Heat oil in a frying pan, brown meat in batches, place in a large pot with the onions, butter and water.

Deglaze the frying pan with wine, add to pot. Bring to a low boil, add bay
leaves, cinnamon and half of the paprika. Cover and cook over a low heat for 90 minutes.

Add remaining paprika, cook for an hour until the meat is tender.

Serve with mashed potatoes.


Indigenous Ingredients

Beef / Veal
Onion
Red Pepper

Legendary Dishes | Ðevrek Pljeskavice (doughnut {bagel} burgers)

CROATIA SERBIA

The đevrek is a bagel-shaped burger flavoured with bacon, cheese, garlic, onion and hot paprika pepper baked on or under a grill, served with cream or cheese in the hole. Veal is preferred to beef, taken from the neck and shoulder, with a small amount of bacon and pork.

  • 800 g beef / veal (shoulder, neck), minced
  • 100 g bacon / speck, chopped small
  • 100 g pork belly, minced
  • 100 g shallots, chopped small
  • 75 g hard cheese
  • 3 garlic cloves, crushed, minced
  • 2 tbsp spring water
  • 1 tbsp oil
  • 10 g red pepper flakes
  • 5 g black pepper
  • 5 g salt

Filling

  • 120 g cream / hard curd cheese (feta)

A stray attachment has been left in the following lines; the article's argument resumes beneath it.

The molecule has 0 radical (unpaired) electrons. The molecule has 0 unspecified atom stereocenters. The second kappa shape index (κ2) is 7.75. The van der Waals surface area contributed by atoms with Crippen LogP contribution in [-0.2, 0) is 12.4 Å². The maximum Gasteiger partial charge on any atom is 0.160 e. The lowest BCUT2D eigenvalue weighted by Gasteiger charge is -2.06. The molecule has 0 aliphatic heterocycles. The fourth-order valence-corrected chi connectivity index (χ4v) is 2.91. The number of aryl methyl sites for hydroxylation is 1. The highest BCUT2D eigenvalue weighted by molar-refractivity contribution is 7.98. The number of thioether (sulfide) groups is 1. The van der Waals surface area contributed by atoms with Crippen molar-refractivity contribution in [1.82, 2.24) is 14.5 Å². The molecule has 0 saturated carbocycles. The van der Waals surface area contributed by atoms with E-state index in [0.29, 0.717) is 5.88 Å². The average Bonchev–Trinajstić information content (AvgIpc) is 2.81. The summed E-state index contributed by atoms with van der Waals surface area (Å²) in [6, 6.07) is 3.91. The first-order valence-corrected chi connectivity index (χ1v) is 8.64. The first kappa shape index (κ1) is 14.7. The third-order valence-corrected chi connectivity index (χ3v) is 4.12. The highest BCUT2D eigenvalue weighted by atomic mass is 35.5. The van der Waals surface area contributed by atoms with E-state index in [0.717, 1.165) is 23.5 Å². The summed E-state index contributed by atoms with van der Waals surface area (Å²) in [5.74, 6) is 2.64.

In a bowl squeeze the minced meat until the fat begins to separate onto the bowl. Combine the minced meat with the water, shallots, bacon, pork belly, garlic, cheese and seasonings in that order.

Using a little oil on the fingers, roll into long sausage shapes, bring each edge around into a circle, press edges together.

Grill for seven minutes, turn over and grill for five minutes. Place cheese or cream in the hole, grill for three minutes.


Indigenous Ingredients

Beef / Veal

Legendary Dishes | Gehacktesbällchen (beef meatballs)

GERMANY

The traditional meatball in Germany was always a liasion – a delicate preparation with chopped or minced beef, stale bread, egg and seasonings – served generally in a soup or with a sauce.

Occasionally a small onion or a shallot, a teaspoon or two of mustard and a garden herb would be added to give some depth of flavour to the meat.

Meatballs cooked in a broth to make meatball soup is a tradition shared by all the northern European countries.

Some cooks would add root vegetables.

In Germany meatballs were cooked in a meat broth with potatoes and sometimes the meatballs flavoured the potato water.

  • 500 g beef, minced